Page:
7
Jan
2016
3

Music, History, and Mystery in Money, Mississippi

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It was the third of June, another sleepy, dusty Delta day

I was out choppin’ cotton, and my brother was balin’ hay

And at dinner time we stopped and walked back to the house to eat

And mama hollered out the back door, “Y’all, remember to wipe your feet!”

And then she said, “I got some news this mornin’ from Choctaw Ridge

Today, Billy Joe McAllister jumped off the Tallahatchie Bridge”

Money, Mississippi, is a forgotten, almost deserted Delta town a few miles north of Greenwood. It is still unincorporated and like most of the Delta, the land hasn’t changed in generations. The muddy Tallahatchie River rises with a flood. Rocks crunch on gravel roads. Rich, flat fields are lined in straight rows that touch the endless horizon, looking like the spinning spokes of a bicycle as cars pass by. A rusted cotton gin is boarded up and a tractor with three flat tires sits useless in a shed. People are hard to find.

 

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Two-lane County Road 518, better known as Money Road, cuts through one of the poorest areas in the country. The name comes from U.S. Senator Hernando Money, not prosperity. Money Road cuts through farmland and curves at the Little Zion Missionary Baptist Church, passing through a deep stretch of American music and history — the grave of blues legend Robert Johnson, Bobbie Gentry’s Tallahatchie Bridge, and Bryant’s Grocery, where the country’s civil rights movement began.

Robert Johnson is one of the first and most influential of the Mississippi Delta blues men. Legend says he walked to the crossroads at midnight to meet the devil and exchanged his soul for an otherworldly ability to play guitar. The cause of Johnson’s death is a mystery, but he died in 1938, age 27. He wrote only 29 songs, including “Cross Road Blues,” “I’ll Dust My Broom” and “Terraplane Blues,” and was the first to record “Sweet Home Chicago.” Called “The Grandfather of Rock and Roll,” Johnson influenced Eric Clapton, Led Zeppelin, Jack White and The Rolling Stones.

Whiskey bottles and shot glasses are stacked on Johnson’s grave in Little Zion’s cemetery and the tombstone reads “Robert L. Johnson May 8,1911 to August 6, 1938. Musician and composer. He influenced millions beyond his time.” On the back of the stone are his lyrics from “Four Until Late,” “When I leave this town/I’m ‘on’ bid you fare . . .farewell/And when I return again/You’ll have a great long story to tell.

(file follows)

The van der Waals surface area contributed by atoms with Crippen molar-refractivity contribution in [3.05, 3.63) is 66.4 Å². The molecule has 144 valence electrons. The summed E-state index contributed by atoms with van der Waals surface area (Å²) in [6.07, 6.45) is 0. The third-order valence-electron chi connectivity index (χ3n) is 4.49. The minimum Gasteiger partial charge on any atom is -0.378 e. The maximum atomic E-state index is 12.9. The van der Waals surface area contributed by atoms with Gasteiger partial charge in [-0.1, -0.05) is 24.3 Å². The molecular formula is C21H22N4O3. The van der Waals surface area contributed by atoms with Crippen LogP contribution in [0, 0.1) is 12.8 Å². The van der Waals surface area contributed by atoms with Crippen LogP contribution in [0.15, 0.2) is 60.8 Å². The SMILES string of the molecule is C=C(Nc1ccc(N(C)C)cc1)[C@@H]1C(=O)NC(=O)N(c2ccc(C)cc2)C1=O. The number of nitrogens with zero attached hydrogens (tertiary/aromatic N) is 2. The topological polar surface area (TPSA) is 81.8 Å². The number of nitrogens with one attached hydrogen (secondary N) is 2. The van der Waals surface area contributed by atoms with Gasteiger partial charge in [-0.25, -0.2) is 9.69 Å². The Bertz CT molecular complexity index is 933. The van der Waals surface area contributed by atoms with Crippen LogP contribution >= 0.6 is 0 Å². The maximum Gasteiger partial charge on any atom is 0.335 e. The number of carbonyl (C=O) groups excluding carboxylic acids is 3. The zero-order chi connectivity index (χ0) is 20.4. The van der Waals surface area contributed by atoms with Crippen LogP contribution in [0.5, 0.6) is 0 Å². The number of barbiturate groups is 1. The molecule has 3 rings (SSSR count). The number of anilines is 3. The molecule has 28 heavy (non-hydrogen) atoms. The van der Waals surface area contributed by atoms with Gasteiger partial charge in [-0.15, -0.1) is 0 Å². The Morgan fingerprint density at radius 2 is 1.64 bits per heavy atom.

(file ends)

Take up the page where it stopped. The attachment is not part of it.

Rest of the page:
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Up the river from Johnson’s grave is the Tallahatchie bridge from Gentry’s song “Ode to Billie Joe.” She grew up in Choctaw County between the Tallahatchie and Yazoo rivers. There was no Billie Joe McAllister,  what he threw over the bridge and why he jumped are twp of the mysteries of music. Gentry never explained, but the song about unconscious cruelty and an uncaring response to tragic events was her first single, selling 3 million copies. It won three Grammys, and was No. 1 for four weeks in 1967. Rolling Stone listed it as one of the 500 greatest songs of all time.

The original wooden bridge collapsed in 1972, but today you can sit alone on the concrete bridge, watch the river and listen to Gentry’s ballad over and over, without a car ever passing by.

From the bridge you can also see the ruins of Bryant’s Grocery, where on August 24, 1955, 14-year-old Emmett Louis Till, visiting from Chicago, walked into the store with his cousin to buy candy and allegedly flirted with the wife of Roy Bryant, owner of the store. Unaware that four days later, he would be kidnapped, beaten, and killed and become a part of American history. His mutilated body was found in the Tallahatchie River. Bryant and his half-brother, J.W. Milam, were acquitted of the crime by a white jury, but later sold their confession to Look magazine. The story and pictures of Till’s tortured body in an open casket at his funeral in Chicago received international attention and was the spark that ignited the Civil Rights movement. The Mississippi Freedom Trail Markers called it “the beginning of the end of white supremacy in the South.”

“I thought of Emmett Till, and when the bus driver ordered me to the back, I just couldn’t move.” Rosa Parks 

FullSizeRender (60)FullSizeRender (66)Standing in front of the boarded-up doors marked Private Property, it is easy to imagine Till walking into the store with change and walking out with candy, unaware that in four days he would be murdered and his name would become a part of American history.

There is no museum, no postcards, keychains or T-shirts of Bryant’s Grocery. The historic marker was put up only a few years ago. The roof has collapsed, the windows are broken and the brick walls are covered in muscadine vines. Stories say there is a high price on the property to discourage buyers, but if nothing is done to save it, this reminder of a painful past will soon be gone.

History. Music. Civil Rights. Rock’n’Roll. In a place like Money, it is still possible to go back in time. The world was changed by the tragic events and lingering mysteries in this tiny Delta town.

“A year has come ‘n’ gone since we heard the news ’bout Billie Joe

And Brother married Becky Thompson, they bought a store in Tupelo

There was a virus going ’round, Papa caught it and he died last Spring

And now Mama doesn’t seem to wanna do much of anything

And me, I spend a lot of time pickin’ flowers up on Choctaw Ridge
And drop them into the muddy water off the Tallahatchie Bridge”

 

 

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